Freescale's new PowerPC chip targets home media devices
- 21 June, 2005 08:04
Freescale Semiconductor hopes to move its 7400 series PowerPC processors beyond the telecommunications and industrial design markets with the fifth generation of the chip.
The MPC7448 will be unveiled at the Freescale Technology Forum in Orlando.
The company built the 7448 chip on its 90-nanometer processing technology, which lowered the power consumption of the chip even as it reached faster clock speeds, director of marketing for the MPC PowerPC processors, Glenn Beck, said.
Freescale, the former chip-making division of Motorola, sells most of its MPC7xxx series processors to networking and telecommunications equipment makers, which build the chips into blade servers, routers and other embedded devices.
In this world, power consumption was an extremely important factor, Beck said.
The MPC7448 would consume less than 10 watts of power running at around 1.4GHz, and just under 15 watts of power running at its top speed of 1.7GHz, Beck said.
There is a direct relationship between clock speed and power consumption in chip design, but moving from an older manufacturing technology to a newer one generally allows chip makers to increase the speed of their chips while reducing power consumption. Newer manufacturing technologies allow chip makers to build smaller transistors, which are the key to making this happen.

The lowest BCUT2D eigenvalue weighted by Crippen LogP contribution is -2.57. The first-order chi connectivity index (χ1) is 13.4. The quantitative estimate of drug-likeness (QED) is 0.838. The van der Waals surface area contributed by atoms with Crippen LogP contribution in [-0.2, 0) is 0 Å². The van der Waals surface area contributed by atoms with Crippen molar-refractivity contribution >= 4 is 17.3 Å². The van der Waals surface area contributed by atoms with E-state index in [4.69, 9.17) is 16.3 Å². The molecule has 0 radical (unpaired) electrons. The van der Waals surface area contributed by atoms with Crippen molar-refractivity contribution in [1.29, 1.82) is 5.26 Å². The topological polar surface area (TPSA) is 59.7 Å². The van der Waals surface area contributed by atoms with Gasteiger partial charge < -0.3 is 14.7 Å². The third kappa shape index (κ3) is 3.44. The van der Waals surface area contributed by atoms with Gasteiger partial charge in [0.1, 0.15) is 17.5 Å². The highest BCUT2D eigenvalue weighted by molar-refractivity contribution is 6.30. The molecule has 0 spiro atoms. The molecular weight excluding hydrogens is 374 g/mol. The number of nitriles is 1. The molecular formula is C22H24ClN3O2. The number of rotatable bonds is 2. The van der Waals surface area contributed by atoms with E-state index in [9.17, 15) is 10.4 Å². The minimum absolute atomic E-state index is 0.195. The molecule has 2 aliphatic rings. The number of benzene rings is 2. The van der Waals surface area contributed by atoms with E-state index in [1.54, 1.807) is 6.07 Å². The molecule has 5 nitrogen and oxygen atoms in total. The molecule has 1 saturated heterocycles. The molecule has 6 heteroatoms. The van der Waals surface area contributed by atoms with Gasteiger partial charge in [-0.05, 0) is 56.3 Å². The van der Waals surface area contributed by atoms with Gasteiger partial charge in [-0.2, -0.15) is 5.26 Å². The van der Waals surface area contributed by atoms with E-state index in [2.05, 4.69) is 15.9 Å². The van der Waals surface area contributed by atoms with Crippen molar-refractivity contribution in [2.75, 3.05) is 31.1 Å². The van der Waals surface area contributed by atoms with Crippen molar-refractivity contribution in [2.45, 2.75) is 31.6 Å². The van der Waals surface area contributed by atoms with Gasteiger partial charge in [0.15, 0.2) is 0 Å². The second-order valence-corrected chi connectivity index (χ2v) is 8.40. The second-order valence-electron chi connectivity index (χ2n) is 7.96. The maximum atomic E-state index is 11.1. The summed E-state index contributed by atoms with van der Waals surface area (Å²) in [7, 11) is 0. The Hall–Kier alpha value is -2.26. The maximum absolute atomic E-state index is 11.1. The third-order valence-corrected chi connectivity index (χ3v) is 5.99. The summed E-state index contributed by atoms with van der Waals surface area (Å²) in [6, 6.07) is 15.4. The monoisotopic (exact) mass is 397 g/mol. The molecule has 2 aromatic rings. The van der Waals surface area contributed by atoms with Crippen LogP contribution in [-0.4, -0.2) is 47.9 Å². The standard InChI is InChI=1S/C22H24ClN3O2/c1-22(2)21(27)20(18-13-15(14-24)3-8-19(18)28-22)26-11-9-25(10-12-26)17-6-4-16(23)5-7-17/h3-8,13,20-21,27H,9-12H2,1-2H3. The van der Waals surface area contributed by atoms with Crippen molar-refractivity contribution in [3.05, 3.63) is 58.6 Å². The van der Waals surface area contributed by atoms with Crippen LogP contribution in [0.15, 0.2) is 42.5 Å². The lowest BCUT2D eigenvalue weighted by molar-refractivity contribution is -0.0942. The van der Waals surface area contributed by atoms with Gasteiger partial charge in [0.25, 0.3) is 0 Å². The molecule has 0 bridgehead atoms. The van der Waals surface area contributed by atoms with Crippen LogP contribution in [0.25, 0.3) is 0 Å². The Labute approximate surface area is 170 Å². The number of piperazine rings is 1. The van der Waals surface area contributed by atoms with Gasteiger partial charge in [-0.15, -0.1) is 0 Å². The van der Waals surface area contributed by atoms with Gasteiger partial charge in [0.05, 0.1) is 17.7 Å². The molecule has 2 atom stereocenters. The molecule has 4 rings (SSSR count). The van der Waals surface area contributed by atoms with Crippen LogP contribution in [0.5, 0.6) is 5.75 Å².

Ten watts is an important threshold, because chips that consume more than 10 watts generally need some type of external cooling, while chips that consume less than that do not always require a cooling fan.
Fanless devices cost less and could be used in more demanding environments, Beck said.
But fanless devices were also quiet, making them well-suited for home multimedia applications such as set-top boxes, digital media hubs or gaming consoles, Beck said. Freescale hoped to capture design wins outside of its traditional strength in networking devices by emphasising the MPC7448's performance and power consumption.
Performance was enhanced by increasing the chip's top speed from 1.4GHz to 1.7GHz, and Freescale also doubled the amount of Level 2 cache on the chip from 512Kbytes to 1Mbytes. Cache memory stores frequently accessed data in a repository close to the central processing unit (CPU) where it can be accessed more quickly than data stored in a system's memory.
The MPC7448 had been available to manufacturers in sample quantities since February, and Freescale planneds to begin mass-producing the chip in October, Beck said.
Pricing would vary depending on the quantity ordered, but a 10,000-unit order would cost just under $US100 per chip, he said.